Short story selected for the 2011 New Asian Writing Short Story Anthology
The leech made a sickening squelch as the heel of the Timberland boot ground it into a pulp, smearing its pink contents across the rock face.
“Goddamn bloodsucker,” swore the owner of the Timberland, a tall youth with his blond hair gathered up in a ponytail. In the steamy heat of the tropical jungle, he was shirtless, beads of perspiration dotting his chest and back. His well-sculpted torso was a testament to hours spent in the gym, his smooth hands, manicured nails and soft skin belied the fact that he had never worked hard a single day in his life.
“Ya Allah…” sighed a shorter, middle-aged man, an indigenous Malay. His complexion was swarthy; countless years spent under the harsh sun had cured his skin to a leathery hide. He closed his eyes and muttered a prayer over the leech jam. When he looked up at the young, brash Westerner, he shook his head with disapproval.
“You didn’t have to kill it,” he chided, his heavy Malaysian accent contorting the word didn’t into something that sounded like deen.
The youth spat on the creature’s corpse. “Have you seen what it did to me?” he demanded, pointing at his leg. A bleeding wound comprising a perfect circle of fine puncture marks marred his toned, tanned calf.
“Aih!” the older man waved his hand in a dismissive gesture. “Won’t kill you. Will bleed for a while, but just put a plaster on.”
The young Westerner grumbled as he rummaged in his backpack for the first aid kit. This business trip he accompanied his father on was not turning out at all like he planned. Normally, while dad was holed up in board meetings, conferences and business dinners, junior would be jamming it up in the glitziest, most exclusive nightclubs in Kuala Lumpur and getting acquainted with the exotic local girls, always eager to get up close and personal to a handsome, mysterious gwei lo.
But no, daddy dearest had to get the dumb notion that his son was not appreciative enough of what he had, and that before he could inherit the family business, he needed to see things from a different perspective.
“There is more to life than just one big, never-ending party,” his father had said during one of his tedious lectures, “and the sooner you learn that, the better.”
And so here he was, trekking through the middle of nowhere, with a guide that barely spoke English, all to get a better appreciation of the luxuries his dad thought he took for granted.
“Plus,” his father had added, “it’ll be inspirational to experience how some of the natives live with nature.”
Inspirational my mosquito-bitten ass… all the nature I’ve experienced have been the blood-sucking kind…
The young man finished applying the plaster and tossed the wrappings carelessly on the forest floor. Without a word, his guide collected the litter and stuffed it into his own pocket.
“Where to now?” the young man’s tone was brusque, not bothering to hide the fact that he didn’t want to be there.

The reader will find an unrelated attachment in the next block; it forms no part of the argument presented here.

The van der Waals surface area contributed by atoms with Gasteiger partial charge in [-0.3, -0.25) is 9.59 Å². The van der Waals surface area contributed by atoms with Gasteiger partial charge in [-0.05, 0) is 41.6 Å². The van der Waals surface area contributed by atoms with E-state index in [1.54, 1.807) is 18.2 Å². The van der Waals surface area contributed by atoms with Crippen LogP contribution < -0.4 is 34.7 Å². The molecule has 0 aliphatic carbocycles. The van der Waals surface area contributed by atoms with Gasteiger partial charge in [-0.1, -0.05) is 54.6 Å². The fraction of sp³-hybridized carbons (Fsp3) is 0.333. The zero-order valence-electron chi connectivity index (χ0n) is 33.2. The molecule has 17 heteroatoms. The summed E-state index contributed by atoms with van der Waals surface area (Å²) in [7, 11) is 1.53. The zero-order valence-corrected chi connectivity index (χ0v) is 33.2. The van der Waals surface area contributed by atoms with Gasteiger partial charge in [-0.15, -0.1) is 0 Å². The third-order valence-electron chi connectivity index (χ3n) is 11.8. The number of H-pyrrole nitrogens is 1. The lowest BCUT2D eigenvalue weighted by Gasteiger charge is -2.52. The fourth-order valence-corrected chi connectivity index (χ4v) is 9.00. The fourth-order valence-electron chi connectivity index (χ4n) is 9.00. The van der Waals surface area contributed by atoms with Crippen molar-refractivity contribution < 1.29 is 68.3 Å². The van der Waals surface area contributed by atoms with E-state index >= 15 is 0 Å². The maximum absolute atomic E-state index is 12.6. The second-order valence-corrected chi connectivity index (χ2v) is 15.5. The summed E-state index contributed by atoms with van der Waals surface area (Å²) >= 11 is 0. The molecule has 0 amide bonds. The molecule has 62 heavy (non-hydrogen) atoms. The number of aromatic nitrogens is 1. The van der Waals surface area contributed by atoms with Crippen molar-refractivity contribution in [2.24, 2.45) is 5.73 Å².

The Malay glanced up at the purple sky.
“Almost sunset,” he replied in his halting English. “Follow me, we find place to camp.”
“Ugh!” the youth made a face and spat out his dinner. “What the hell is that?”
“Fish and rice, cook in bamboo,” replied the other man in between hearty mouthfuls of food.
“Yeah well, you can have my share.” He shoved his metal lunchbox at the older man, reached into his bag, and produced a bag of Doritos, a Mars bar, and a can of beer. As he munched, he whipped out his iPhone from his back pocket.
“So… what do you guys do for fun?” he asked the guide, more to relieve his mind-numbing boredom than any attempt at being friendly.
The older man smiled. “I play sepak takraw; it’s like volleyball, but we use feet.” With his fingers, he shovelled a handful of food into his mouth, and the younger man frowned at his refusal to use cutlery when eating.
“I show you how to play some time? When we go back to village?”
“Ye-ah…” the youth mumbled, only half-listening, as he fiddled with his phone, scrolling aimlessly through the menu on the screen. He settled on the camera function, aimed the phone at the guide.
“Say cheese… or whatever it is you say.”
In the dimness of the sleeping jungle, the flash from the camera was like a bolt of lightning, lighting up the forest like a flare.
With a sharp cry, the older man jumped up, spilling his dinner across the dirt. He rushed at the youth and gripped the younger man’s wrist.
“Don’t take photo! Delete! Delete!” he shouted, clenching the youth’s hand so hard his fingertips turned white and began to tingle. His eyes were wide with fear.
“Huh? Get off me! What’s your problem?”
“Please, please… delete!” the guide begged, falling to his knees. “I tell you when you delete. Faster!”
“OK, OK, fine! Jeez!” With a few deft taps of the touch screen, he removed the photograph from the phone’s memory.
“There, done.” He shoved the glowing phone into the guide’s face to prove the offending picture was gone. “Now will you tell me what the big deal is?”
The man sat back with a sigh of relief, his shoulders sagged, but his breathing still ragged. He whispered something unintelligible.
“Hantu,” the guide repeated, more audible this time, but still quiet, almost reverent, as if saying the name out loud was enough to incur a case of bad juju. “Ghost, spirit that live in jungle. They can curse you using photograph.” His mouth moved silently as he struggled to find the right words. “They take your…” he patted his chest with both hands.
“Your heart?” the youth asked. The man shook his head.
Wonderful! I should be out partying, but instead I’m stuck in this hellhole playing charades with a superstitious old jungle man!